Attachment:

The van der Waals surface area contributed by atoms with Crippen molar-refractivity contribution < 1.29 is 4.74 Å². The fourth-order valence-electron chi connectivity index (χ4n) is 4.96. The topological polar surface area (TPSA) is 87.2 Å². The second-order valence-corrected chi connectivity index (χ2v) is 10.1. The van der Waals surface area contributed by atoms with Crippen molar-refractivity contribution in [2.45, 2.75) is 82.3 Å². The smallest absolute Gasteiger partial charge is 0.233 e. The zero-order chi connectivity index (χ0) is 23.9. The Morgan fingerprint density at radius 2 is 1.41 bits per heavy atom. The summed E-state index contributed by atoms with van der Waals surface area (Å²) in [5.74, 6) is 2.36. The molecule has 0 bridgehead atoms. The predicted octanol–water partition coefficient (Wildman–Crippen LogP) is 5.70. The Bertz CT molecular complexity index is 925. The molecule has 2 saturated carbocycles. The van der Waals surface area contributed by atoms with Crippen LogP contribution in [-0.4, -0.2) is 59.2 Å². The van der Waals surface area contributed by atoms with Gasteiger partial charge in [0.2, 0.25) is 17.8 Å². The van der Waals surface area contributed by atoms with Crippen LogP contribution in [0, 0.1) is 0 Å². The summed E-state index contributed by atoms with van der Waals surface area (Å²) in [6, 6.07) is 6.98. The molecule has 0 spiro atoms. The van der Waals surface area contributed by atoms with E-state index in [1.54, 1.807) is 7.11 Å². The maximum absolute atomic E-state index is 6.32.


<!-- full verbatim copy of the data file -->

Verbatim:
The van der Waals surface area contributed by atoms with Crippen molar-refractivity contribution < 1.29 is 4.74 Å². The fourth-order valence-electron chi connectivity index (χ4n) is 4.96. The topological polar surface area (TPSA) is 87.2 Å². The second-order valence-corrected chi connectivity index (χ2v) is 10.1. The van der Waals surface area contributed by atoms with Crippen molar-refractivity contribution in [2.45, 2.75) is 82.3 Å². The smallest absolute Gasteiger partial charge is 0.233 e. The zero-order chi connectivity index (χ0) is 23.9. The Morgan fingerprint density at radius 2 is 1.41 bits per heavy atom. The summed E-state index contributed by atoms with van der Waals surface area (Å²) in [5.74, 6) is 2.36. The molecule has 0 bridgehead atoms. The predicted octanol–water partition coefficient (Wildman–Crippen LogP) is 5.70. The Bertz CT molecular complexity index is 925. The molecule has 2 saturated carbocycles. The van der Waals surface area contributed by atoms with Crippen LogP contribution in [-0.4, -0.2) is 59.2 Å². The van der Waals surface area contributed by atoms with Gasteiger partial charge in [0.2, 0.25) is 17.8 Å². The van der Waals surface area contributed by atoms with Crippen LogP contribution in [0, 0.1) is 0 Å². The summed E-state index contributed by atoms with van der Waals surface area (Å²) in [6, 6.07) is 6.98. The molecule has 0 spiro atoms. The van der Waals surface area contributed by atoms with E-state index in [1.54, 1.807) is 7.11 Å². The maximum absolute atomic E-state index is 6.32.